In every door closer application, the one basic essential requirement is that the door closer body and door closer arm be properly and securely attached to the doorway components. A door closer body and arm operate the opening and closing actions of the door that they are mounted to, exerting forces that are controlled by a few different methods. Some closers operate using spring tensions while others operate using air pistons. The most elaborate and sophisticated closers function using both spring tension and hydraulic cylinders. Gearing designed like a “rack and pinion” system are employed in some devices. Cycling of these devices creates movement of pistons that push hydraulic fluid into various chambers. In conjunction with this fluid transfer, springs offer additional assistance in movement of the various portions of the cycle of the arc swing of the door. Spring tensions are set based upon door size and weight. Specific engineered locations for placement of the closer bodies and arms have been determined by the manufacturers to allow certain features to operate correctly, consistently and safely. It is mandatory that all manufacturers’ instructions for positioning the door closer body be followed closely, and with care. Proper positioning of the closer arm is critical as well. The entire closer mechanism depends on the interaction of all of its individual components. The main closer body, the arm, attachment brackets and points of attachment need to work in harmony to assure safe and dependable operation. It is essential that proper products be used to attach the door closer and arm to the door and frame. These points of attachment (screws and bolts) may be regulated by fire codes, life safety codes or other ANSI (American National Standards Institute) standards. Appropriate screws, bolts and other needed hardware are engineered for usage with the closer bodies and arms by the closer manufacturers, and need to be maintained just as the operable portion of the closers need adjustment and service periodically.

Forensic Analysis of a Failed Door Closer

I have been retained as a forensic expert for many law suits pertaining to serious injuries resulting from malfunctioning or missing door closers. Often times, the door closer was improperly installed or removed due to malfunction. In some instances, the usage of non-rated hardware, such as inappropriate bolts or screws, lead to the closer body or arm simply shearing off the bolts or screws during normal operation. There are many unseen aspects engineered into a well designed product that take into consideration conditions and working forces that the average consumer or user of these products are never aware of. Most high quality door closers are sold with a package of screws, bolts and washers engineered to assure safe installation of the product. The bolt and screw sets have been designed through calculated engineering to safely handle the load requirements of the closer action, assuring a safe transfer of operating forces to the door and frame points of attachment. As mentioned above, foreign made “look-alike” products are not always built using the same quality components, manufacturing techniques, or hardware that a well made domestic product employs. In my observations, more failures of the attachment screws and fasteners have occurred from foreign products than domestic products. The foreign products are not always tested to assure the quality of attachment components. The milling and casting processes of these foreign door closers are not always up to the higher standards of domestic products. During forensic analysis debris and other contaminants related to the manufacturing process have been observed in the chambers of some foreign closers that have malfunctioned.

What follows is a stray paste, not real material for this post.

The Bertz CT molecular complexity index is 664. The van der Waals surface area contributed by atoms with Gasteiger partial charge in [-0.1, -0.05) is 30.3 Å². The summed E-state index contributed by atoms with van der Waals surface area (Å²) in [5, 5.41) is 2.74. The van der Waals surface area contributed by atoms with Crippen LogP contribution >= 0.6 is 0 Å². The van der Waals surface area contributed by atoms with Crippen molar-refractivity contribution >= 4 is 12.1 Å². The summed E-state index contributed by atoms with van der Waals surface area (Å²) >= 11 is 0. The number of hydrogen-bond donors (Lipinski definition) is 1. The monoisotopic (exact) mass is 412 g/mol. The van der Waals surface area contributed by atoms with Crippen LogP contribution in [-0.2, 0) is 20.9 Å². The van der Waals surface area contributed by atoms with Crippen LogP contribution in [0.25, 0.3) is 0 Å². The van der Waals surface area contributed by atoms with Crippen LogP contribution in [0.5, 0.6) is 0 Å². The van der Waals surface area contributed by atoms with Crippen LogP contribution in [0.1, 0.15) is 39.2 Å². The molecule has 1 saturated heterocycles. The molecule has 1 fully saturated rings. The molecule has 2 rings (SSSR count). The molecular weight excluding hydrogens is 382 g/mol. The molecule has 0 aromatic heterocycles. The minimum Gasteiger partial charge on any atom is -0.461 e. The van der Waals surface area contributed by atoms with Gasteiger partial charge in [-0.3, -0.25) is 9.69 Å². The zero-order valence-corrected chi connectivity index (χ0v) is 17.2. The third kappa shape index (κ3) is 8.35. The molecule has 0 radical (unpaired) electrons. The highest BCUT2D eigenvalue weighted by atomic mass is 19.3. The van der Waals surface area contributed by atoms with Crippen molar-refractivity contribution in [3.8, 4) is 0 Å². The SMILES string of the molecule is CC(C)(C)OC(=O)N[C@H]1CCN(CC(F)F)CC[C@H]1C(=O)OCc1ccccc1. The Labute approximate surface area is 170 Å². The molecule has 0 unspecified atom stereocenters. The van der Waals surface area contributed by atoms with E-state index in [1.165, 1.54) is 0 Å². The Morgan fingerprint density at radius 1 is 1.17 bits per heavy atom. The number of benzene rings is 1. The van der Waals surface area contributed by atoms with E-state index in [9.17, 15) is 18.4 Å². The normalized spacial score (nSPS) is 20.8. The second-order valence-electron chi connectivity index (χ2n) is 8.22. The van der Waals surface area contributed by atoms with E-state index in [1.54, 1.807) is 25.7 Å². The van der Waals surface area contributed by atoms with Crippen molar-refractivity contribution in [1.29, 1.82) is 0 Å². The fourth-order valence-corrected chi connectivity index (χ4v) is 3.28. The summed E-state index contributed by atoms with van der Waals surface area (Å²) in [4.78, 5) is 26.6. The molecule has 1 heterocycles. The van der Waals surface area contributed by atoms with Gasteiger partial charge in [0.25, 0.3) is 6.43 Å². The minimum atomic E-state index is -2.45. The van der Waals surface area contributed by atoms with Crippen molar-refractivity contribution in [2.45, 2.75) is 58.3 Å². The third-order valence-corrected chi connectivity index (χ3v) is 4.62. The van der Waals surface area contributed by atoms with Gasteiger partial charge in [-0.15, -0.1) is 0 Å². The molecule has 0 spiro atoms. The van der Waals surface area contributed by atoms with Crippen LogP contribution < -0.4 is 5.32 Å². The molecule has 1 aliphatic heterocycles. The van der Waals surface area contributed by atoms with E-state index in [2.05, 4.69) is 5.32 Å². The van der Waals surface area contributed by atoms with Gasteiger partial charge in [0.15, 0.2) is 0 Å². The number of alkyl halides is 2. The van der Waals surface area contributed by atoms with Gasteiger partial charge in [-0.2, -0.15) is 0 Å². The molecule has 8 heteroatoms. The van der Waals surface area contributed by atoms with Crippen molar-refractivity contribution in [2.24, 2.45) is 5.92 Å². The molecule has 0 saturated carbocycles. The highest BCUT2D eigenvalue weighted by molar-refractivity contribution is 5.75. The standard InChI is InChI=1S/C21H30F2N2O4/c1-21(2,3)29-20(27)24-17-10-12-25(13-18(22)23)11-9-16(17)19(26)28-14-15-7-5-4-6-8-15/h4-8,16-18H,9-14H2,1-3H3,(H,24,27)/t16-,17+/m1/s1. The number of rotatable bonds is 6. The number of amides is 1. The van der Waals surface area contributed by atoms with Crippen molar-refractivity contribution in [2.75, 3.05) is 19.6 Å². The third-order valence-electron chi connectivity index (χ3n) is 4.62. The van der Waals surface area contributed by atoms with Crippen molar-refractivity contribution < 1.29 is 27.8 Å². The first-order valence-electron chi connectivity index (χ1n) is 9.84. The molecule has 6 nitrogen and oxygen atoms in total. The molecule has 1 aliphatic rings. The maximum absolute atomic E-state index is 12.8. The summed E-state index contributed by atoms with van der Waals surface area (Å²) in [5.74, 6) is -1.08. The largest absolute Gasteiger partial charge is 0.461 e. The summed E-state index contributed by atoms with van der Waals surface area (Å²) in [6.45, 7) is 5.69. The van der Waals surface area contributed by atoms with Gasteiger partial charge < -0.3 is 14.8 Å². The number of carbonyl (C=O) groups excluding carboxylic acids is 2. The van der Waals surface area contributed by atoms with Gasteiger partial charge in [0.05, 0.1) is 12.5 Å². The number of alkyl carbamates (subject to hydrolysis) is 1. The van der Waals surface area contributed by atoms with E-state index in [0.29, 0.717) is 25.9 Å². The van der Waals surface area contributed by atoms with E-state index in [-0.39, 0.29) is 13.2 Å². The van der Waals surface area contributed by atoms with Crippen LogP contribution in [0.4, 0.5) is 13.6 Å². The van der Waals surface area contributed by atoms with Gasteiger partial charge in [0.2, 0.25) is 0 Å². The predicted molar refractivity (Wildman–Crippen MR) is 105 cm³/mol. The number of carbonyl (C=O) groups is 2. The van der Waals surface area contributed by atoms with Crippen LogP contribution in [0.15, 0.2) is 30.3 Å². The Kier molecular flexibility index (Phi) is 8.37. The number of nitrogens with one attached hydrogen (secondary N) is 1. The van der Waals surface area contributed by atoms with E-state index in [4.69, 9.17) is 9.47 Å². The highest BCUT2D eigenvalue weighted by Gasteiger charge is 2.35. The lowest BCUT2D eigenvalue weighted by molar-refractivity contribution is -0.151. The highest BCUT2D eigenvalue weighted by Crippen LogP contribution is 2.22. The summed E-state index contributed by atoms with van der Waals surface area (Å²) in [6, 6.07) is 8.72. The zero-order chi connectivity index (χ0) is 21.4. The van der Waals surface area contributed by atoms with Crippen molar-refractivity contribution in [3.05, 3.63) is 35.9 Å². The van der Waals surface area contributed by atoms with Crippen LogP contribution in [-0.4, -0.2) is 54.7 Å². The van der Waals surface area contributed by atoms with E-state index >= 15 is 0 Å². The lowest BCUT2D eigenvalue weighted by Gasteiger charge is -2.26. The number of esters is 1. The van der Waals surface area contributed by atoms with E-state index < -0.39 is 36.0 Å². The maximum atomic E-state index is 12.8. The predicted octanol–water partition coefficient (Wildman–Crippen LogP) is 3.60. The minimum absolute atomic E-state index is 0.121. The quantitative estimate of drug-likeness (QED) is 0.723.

Another critical aspect of installation relates to the competency of the installer. It is required that most screws and bolts have holes pre-drilled and are tapped using the appropriate size and pitch tap to assure that the bolts used for holding both the closer and the arm be properly anchored to the door and frame. Some manufacturers have furnished self drilling screws for this application, but it has also been my experience that the self tapping screws do not work as well as a manually tapped thread for long term attachment. Door closers can have significant weight, and therefore, it is essential that they are properly installed. I have seen several cases where the closer simply fell off of the door, striking a user in the head, shoulders, and arms. While a good quality closer body usually weighs around five pounds, some closers weigh as much as fifteen to twenty pounds depending on their function, and are often installed eight to ten feet off of the ground. When an average user is struck on the head, that fall can equal forces far in excess of the actual weight of the closer alone. Remember that basic physics says force is equal to mass times acceleration. Falling door closers can lead to serious significant injuries. In at least one case where I was retained as the expert witness, a fallen closer lead to the death of an elderly individual.